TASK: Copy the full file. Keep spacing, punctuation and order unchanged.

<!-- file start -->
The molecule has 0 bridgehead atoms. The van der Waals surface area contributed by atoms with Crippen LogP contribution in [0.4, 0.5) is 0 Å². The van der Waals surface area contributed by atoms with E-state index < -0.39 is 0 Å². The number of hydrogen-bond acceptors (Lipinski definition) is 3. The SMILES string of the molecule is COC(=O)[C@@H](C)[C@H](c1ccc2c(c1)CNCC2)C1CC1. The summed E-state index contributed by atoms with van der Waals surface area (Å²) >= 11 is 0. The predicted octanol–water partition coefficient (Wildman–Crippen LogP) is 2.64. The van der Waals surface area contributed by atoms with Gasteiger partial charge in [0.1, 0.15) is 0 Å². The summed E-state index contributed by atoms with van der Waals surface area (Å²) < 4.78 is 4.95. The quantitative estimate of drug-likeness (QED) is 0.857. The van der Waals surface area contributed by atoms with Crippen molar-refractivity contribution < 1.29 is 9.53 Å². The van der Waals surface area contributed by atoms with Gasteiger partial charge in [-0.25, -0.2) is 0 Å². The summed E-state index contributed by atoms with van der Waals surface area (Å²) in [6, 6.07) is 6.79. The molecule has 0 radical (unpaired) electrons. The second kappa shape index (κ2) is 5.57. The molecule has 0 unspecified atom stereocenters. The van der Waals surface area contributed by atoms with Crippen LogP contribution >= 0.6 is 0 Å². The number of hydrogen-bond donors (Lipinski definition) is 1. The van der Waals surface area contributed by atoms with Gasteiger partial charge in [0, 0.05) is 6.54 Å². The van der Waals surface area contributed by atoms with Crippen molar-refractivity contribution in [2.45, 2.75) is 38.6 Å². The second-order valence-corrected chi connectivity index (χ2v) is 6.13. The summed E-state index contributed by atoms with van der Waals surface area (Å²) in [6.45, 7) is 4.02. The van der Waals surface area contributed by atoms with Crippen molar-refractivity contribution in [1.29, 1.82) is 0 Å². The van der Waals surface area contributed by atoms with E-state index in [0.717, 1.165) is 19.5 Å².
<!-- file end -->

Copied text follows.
The molecule has 0 bridgehead atoms. The van der Waals surface area contributed by atoms with Crippen LogP contribution in [0.4, 0.5) is 0 Å². The van der Waals surface area contributed by atoms with E-state index < -0.39 is 0 Å². The number of hydrogen-bond acceptors (Lipinski definition) is 3. The SMILES string of the molecule is COC(=O)[C@@H](C)[C@H](c1ccc2c(c1)CNCC2)C1CC1. The summed E-state index contributed by atoms with van der Waals surface area (Å²) >= 11 is 0. The predicted octanol–water partition coefficient (Wildman–Crippen LogP) is 2.64. The van der Waals surface area contributed by atoms with Gasteiger partial charge in [0.1, 0.15) is 0 Å². The summed E-state index contributed by atoms with van der Waals surface area (Å²) < 4.78 is 4.95. The quantitative estimate of drug-likeness (QED) is 0.857. The van der Waals surface area contributed by atoms with Crippen molar-refractivity contribution < 1.29 is 9.53 Å². The van der Waals surface area contributed by atoms with Gasteiger partial charge in [-0.25, -0.2) is 0 Å². The summed E-state index contributed by atoms with van der Waals surface area (Å²) in [6, 6.07) is 6.79. The molecule has 0 radical (unpaired) electrons. The second kappa shape index (κ2) is 5.57. The molecule has 0 unspecified atom stereocenters. The van der Waals surface area contributed by atoms with Crippen LogP contribution >= 0.6 is 0 Å². The number of hydrogen-bond donors (Lipinski definition) is 1. The van der Waals surface area contributed by atoms with Gasteiger partial charge in [0, 0.05) is 6.54 Å². The van der Waals surface area contributed by atoms with Crippen molar-refractivity contribution in [2.45, 2.75) is 38.6 Å². The second-order valence-corrected chi connectivity index (χ2v) is 6.13. The summed E-state index contributed by atoms with van der Waals surface area (Å²) in [6.45, 7) is 4.02. The van der Waals surface area contributed by atoms with Crippen molar-refractivity contribution in [1.29, 1.82) is 0 Å². The van der Waals surface area contributed by atoms with E-state index in [0.717, 1.165) is 19.5 Å².